Lenten Observance: Day 29

Tao 57 and 58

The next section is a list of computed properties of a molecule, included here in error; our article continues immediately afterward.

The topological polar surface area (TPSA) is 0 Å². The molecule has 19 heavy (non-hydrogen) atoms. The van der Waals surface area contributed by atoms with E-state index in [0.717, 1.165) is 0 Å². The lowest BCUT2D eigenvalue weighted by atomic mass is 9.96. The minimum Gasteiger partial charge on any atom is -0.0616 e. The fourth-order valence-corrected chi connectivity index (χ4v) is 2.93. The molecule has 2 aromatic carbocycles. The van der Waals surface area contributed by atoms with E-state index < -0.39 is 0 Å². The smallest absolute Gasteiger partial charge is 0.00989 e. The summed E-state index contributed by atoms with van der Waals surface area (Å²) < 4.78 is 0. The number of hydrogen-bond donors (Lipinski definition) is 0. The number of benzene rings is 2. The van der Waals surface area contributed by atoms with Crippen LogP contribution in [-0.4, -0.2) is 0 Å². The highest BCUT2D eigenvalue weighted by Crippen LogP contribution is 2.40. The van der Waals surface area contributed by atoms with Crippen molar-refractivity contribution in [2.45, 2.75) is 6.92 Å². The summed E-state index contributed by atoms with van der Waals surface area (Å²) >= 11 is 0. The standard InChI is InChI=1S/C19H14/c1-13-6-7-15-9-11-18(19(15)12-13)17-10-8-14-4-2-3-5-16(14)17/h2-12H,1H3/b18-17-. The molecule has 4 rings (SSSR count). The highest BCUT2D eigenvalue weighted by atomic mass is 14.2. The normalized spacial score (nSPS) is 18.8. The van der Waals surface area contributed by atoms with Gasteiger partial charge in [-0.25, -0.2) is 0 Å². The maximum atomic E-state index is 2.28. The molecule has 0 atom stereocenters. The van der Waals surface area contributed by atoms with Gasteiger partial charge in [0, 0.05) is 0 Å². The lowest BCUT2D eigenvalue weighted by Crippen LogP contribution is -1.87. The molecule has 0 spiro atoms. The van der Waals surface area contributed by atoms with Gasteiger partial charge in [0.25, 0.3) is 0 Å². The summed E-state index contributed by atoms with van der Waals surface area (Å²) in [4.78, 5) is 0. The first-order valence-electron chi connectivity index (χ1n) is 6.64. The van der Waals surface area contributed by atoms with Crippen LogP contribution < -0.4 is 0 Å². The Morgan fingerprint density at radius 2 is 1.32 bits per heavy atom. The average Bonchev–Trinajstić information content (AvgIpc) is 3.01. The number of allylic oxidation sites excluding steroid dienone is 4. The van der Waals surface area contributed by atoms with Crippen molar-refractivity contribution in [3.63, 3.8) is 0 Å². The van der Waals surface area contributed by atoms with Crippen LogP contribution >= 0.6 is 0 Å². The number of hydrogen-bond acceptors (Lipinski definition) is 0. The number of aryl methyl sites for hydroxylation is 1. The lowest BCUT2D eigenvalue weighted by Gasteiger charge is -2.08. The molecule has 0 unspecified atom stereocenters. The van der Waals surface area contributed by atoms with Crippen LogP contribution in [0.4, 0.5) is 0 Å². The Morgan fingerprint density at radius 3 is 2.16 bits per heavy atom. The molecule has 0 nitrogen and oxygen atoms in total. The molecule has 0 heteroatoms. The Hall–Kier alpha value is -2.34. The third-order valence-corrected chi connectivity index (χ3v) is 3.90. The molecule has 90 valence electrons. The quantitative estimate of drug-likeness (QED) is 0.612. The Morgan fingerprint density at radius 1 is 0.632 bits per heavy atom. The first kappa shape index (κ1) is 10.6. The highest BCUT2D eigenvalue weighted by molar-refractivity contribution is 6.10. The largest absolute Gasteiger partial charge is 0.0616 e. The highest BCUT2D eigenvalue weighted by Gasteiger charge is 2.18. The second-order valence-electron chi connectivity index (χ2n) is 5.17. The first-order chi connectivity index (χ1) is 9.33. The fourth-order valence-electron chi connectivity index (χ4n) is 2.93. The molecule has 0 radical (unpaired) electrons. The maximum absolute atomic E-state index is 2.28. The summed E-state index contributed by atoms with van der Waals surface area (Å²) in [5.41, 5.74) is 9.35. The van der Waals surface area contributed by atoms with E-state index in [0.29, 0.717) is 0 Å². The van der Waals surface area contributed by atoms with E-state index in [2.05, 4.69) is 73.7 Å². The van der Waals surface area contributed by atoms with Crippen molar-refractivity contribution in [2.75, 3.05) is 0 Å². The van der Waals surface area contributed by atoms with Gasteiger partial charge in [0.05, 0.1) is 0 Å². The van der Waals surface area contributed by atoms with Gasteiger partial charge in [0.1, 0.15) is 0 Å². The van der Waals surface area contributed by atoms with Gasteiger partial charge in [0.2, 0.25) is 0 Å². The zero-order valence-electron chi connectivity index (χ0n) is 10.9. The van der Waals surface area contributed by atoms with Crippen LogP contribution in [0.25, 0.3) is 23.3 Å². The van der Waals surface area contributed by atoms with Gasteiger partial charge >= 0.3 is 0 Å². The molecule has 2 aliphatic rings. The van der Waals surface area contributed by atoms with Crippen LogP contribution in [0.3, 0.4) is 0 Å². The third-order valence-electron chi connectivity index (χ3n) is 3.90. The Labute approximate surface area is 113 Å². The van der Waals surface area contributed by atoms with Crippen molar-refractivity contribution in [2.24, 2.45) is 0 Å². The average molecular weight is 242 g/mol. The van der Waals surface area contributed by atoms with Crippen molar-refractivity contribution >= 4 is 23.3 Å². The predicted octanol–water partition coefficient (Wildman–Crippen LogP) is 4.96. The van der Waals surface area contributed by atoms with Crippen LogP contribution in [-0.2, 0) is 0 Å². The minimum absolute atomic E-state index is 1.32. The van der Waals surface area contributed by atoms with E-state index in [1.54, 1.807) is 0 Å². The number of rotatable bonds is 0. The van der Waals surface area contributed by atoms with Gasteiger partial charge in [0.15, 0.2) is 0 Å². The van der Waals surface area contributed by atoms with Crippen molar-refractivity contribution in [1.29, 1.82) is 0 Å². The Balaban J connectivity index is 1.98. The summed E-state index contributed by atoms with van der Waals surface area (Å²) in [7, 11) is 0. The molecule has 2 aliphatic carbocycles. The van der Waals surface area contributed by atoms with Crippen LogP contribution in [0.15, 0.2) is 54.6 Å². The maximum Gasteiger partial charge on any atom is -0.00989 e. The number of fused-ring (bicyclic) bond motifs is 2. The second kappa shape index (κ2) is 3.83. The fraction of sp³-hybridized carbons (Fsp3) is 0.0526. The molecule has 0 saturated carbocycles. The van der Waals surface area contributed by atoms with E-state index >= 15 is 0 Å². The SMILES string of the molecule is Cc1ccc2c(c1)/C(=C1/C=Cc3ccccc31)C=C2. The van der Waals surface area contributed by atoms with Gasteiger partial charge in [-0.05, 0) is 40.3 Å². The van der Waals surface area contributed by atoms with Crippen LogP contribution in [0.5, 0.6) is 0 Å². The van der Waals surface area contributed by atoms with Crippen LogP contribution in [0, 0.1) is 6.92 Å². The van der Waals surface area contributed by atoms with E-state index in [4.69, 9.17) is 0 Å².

57: “Let go of fixed plans and concepts, and the world will govern itself.”  A lot of this chapter sounds like a platform for Libertarians — “the more prohibitions you have, the less virtuous people will be,” and the more you offer subsidies, the less self-reliant.  Sounds like Ron Paul.  The other point, about the more weapons you have the less secure you are — that sounds less Libertarian.  The point is that the Master doesn’t try to control, and so the people have a voice.  As a matter of small town or group governance, there is a value to this.  I’m not sure I see how this works for a larger entity — there is value in the leader listening to the people, and not jumping to conclusions or rushing to enact decrees or legislation, but would this idea have worked with the Civil Rights movement?  Would there have been desegregation, had there not been the Brown decision?  As it was, many southern states did not do right, but dragged their feet.  If they eventually adopted desegregation or improved the chances for people of color to get an education at the State University, that took some time, and only with the active involvement of the Federal Government, which involvement was resented by the states and cities of the South.  Racism may be something that cannot be legislated away, but without laws against the violent manifestations of racism (hate killings, intimidation against people at work or on public streets, and so on), would there be any movement?  In the matter of the marketplace, would a totally free marketplace do the right thing?  According to free market people, yes, but as we have deregulated banks and commerce, companies have abused their extra freedom, and brought harm to others.  I’m not sure, on a large scale, that this works.  Total free market largely results in Walmart crushing local competition, so that a company headquartered elsewhere determines what choices a local community has.  And banks without regulation tend to gamble with people’s money.  When they lose, lots of people get hurt, not just the players.  On the other hand, I do get the sense that the desire of progressives to “fix” the broken system has its own problems.  Those who backed Prohibition did not get rid of the desire for alcohol, but made it illegal, and so made many regular folks the allies of what became organized crime.  The hope was good, but that strong reformist desire did more harm than good.